Vegetarian and Vegan Diets
A vegetarian diet refers to a diet that does not include meat, poultry or fish. A vegan diet only contains plant foods and excludes all animal products such as meat, poultry, fish, dairy and eggs. You can meet your nutritional needs with vegetarian or vegan diets, but it's important to include foods that provide the protein, vitamins and minerals that might otherwise have come from animal foods. For those cancer survivors who are trying to regain lost weight and muscle, you may benefit from expert advice. Especially if you follow a vegan diet, a consultation with a registered dietitian nutritionist can help you make sure your calorie, protein and nutrient needs are adequate.
AICR's recommendation for cancer prevention is to eat a plant-based diet, primarily vegetables, fruits, grain products, beans, nuts and seeds, with some animal foods. This allows you to get a variety of the plant foods' cancer-protective nutrients such as fiber, vitamins, minerals and phytochemicals.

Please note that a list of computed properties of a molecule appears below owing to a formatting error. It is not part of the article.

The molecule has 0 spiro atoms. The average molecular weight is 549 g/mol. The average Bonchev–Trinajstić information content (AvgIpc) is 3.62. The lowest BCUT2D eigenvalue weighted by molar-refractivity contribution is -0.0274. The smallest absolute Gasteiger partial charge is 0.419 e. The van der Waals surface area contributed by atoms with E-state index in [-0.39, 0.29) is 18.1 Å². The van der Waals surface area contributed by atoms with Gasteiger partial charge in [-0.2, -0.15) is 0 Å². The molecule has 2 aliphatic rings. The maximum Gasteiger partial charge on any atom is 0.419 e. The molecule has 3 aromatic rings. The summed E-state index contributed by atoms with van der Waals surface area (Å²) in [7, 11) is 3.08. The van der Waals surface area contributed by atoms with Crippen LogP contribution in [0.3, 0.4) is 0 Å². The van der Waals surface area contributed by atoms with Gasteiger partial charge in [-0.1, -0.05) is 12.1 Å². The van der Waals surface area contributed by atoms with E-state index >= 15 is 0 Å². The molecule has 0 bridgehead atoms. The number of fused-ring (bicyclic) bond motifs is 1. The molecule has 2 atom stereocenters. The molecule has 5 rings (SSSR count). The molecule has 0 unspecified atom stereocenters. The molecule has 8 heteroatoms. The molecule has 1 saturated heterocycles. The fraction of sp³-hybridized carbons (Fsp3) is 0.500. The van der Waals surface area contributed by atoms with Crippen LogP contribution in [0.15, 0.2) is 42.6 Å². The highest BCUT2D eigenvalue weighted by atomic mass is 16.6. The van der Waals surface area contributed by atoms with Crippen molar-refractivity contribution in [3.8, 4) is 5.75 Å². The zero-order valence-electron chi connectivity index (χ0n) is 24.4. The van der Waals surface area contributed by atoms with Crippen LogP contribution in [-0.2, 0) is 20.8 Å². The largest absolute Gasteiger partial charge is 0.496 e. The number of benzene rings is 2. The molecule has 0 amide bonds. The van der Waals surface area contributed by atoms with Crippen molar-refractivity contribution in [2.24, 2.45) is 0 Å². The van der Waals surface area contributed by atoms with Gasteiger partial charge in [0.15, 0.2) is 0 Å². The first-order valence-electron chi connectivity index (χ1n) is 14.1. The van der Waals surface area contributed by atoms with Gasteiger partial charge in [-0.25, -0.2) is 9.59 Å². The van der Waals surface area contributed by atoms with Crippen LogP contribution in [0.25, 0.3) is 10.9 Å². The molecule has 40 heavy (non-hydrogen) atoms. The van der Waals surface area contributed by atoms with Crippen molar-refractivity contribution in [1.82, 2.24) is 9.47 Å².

What research shows for cancer survivors
Research shows that cancer survivors should follow the same diet recommendations as those for cancer prevention; a varied, plant-based diet. It does not appear that vegetarian or vegan diets are any more protective than plant-based diets that include moderate to small amounts of animal foods. AICR recommends that you fill your plate with 2/3 (or more) plant foods and 1/3 (or less) fish, poultry or meat and dairy.
In addition to focusing mostly on plant foods, one of AICR's recommendations is to limit red meat, like beef, pork and lamb, to 18 ounces or less of cooked meat a week, and to avoid processed meat like sausage and bacon. High amounts of red meat increase risk for colorectal cancer and small amounts of processed meat, eaten regularly, increase risk for both colorectal and stomach (non-cardia) cancer.
The emerging research
AICR's continuous update report on breast cancer survivorship found emerging, but limited, evidence that eating foods containing fiber and soy foods link to improved survival. There are also indications that women eating high amounts of fat and saturated fat before developing the disease may have an increased risk of dying following a diagnosis of breast cancer. This research is tentative and ongoing; while the findings are intriguing, evidence is not strong enough to make recommendations.
However, research has found that eating moderate amounts of soy foods are safe for breast cancer survivors and that eating foods high in fiber help lower risk for colorectal cancer.